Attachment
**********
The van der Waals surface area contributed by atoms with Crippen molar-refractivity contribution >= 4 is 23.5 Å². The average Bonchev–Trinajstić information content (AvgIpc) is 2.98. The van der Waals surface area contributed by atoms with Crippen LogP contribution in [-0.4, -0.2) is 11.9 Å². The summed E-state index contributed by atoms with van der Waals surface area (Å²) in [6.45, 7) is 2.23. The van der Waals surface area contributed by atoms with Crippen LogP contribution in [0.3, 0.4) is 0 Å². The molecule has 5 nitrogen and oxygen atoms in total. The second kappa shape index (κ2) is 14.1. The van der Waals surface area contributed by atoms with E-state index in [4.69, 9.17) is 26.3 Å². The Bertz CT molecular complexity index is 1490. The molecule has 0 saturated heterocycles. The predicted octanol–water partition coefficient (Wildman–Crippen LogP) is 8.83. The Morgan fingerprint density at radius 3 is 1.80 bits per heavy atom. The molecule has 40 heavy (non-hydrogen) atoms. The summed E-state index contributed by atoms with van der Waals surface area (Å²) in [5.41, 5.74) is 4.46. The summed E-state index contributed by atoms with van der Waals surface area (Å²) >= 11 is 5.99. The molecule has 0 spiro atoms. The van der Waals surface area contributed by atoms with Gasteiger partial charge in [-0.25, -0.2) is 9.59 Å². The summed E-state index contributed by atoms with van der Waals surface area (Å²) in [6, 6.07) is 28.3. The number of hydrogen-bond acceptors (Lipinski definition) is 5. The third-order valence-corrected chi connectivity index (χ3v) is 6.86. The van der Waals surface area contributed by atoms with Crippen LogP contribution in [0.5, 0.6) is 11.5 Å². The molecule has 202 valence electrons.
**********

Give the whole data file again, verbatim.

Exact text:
The van der Waals surface area contributed by atoms with Crippen molar-refractivity contribution >= 4 is 23.5 Å². The average Bonchev–Trinajstić information content (AvgIpc) is 2.98. The van der Waals surface area contributed by atoms with Crippen LogP contribution in [-0.4, -0.2) is 11.9 Å². The summed E-state index contributed by atoms with van der Waals surface area (Å²) in [6.45, 7) is 2.23. The van der Waals surface area contributed by atoms with Crippen LogP contribution in [0.3, 0.4) is 0 Å². The molecule has 5 nitrogen and oxygen atoms in total. The second kappa shape index (κ2) is 14.1. The van der Waals surface area contributed by atoms with E-state index in [4.69, 9.17) is 26.3 Å². The Bertz CT molecular complexity index is 1490. The molecule has 0 saturated heterocycles. The predicted octanol–water partition coefficient (Wildman–Crippen LogP) is 8.83. The Morgan fingerprint density at radius 3 is 1.80 bits per heavy atom. The molecule has 40 heavy (non-hydrogen) atoms. The summed E-state index contributed by atoms with van der Waals surface area (Å²) in [5.41, 5.74) is 4.46. The summed E-state index contributed by atoms with van der Waals surface area (Å²) >= 11 is 5.99. The molecule has 0 spiro atoms. The van der Waals surface area contributed by atoms with Gasteiger partial charge in [-0.25, -0.2) is 9.59 Å². The summed E-state index contributed by atoms with van der Waals surface area (Å²) in [6, 6.07) is 28.3. The number of hydrogen-bond acceptors (Lipinski definition) is 5. The third-order valence-corrected chi connectivity index (χ3v) is 6.86. The van der Waals surface area contributed by atoms with Crippen LogP contribution in [0.5, 0.6) is 11.5 Å². The molecule has 202 valence electrons.